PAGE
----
Singapore: Singapore will charge a Chinese national on Monday and deport 29 others for taking part in an illegal bus drivers` strike here earlier this week.
Four Chinese nationals, who were part of over 1,000 drivers employed by a local company operating public bus service, were the first to be charged last Thursday for inciting the strike on November 26 and 27.
Over 150 other drivers, also from China, would be let off with police warning letters for having participated in the strike, the first to be seen in Singapore in 26 years.
Announcing the latest action yesterday, Acting Manpower Minister Tan Chuan-Jin said, "The government has taken into account the roles that the bus drivers played in the strike action and also the recalcitrance of the bus drivers who had participated in the strike on the second day as well despite our efforts to persuade them to abort their plans and to return to work the following day."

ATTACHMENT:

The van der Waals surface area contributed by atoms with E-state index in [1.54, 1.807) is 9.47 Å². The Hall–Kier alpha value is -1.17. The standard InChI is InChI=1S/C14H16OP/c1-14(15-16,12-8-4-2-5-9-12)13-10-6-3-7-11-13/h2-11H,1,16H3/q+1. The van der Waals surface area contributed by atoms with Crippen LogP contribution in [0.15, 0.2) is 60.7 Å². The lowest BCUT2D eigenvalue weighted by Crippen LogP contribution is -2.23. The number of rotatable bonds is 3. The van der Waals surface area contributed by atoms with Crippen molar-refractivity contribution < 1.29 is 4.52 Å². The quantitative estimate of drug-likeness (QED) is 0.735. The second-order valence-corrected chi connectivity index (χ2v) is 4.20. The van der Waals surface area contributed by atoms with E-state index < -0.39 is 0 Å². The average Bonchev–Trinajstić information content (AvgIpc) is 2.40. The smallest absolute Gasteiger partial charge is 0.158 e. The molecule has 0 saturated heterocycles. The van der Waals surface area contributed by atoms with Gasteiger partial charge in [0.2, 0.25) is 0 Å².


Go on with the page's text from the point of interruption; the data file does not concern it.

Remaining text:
The drivers were employed by SMRT - the Singapore Mass Rapid Transit - company which operates local subway and public bus services.
The 29 were now in custody, their work permits have been revoked and they will be repatriated.
Last Monday, 171 drivers refused to drive SMRT buses, alleging pay discrepancies with those employed from Malaysia.
Each Chinese driver was paid SGD 1,075 plus lodging on a contract basis while a Malaysian driver was paid SGD 1,400.
The Chinese drivers were also disgruntled at dormitory conditions, complaining about bedbugs.
Strike is illegal under Singapore law and one found guilty would face a fine of SGD 2,000 or a jail term of two years or both.
The government said the bus drivers` action had hit an essential service of the city-state and condemned it as an illegal strike, the first since 1986.
SMRT said the 29 drivers would be paid including ex-gratia bonuses on a pro-rata basis before they are repatriated.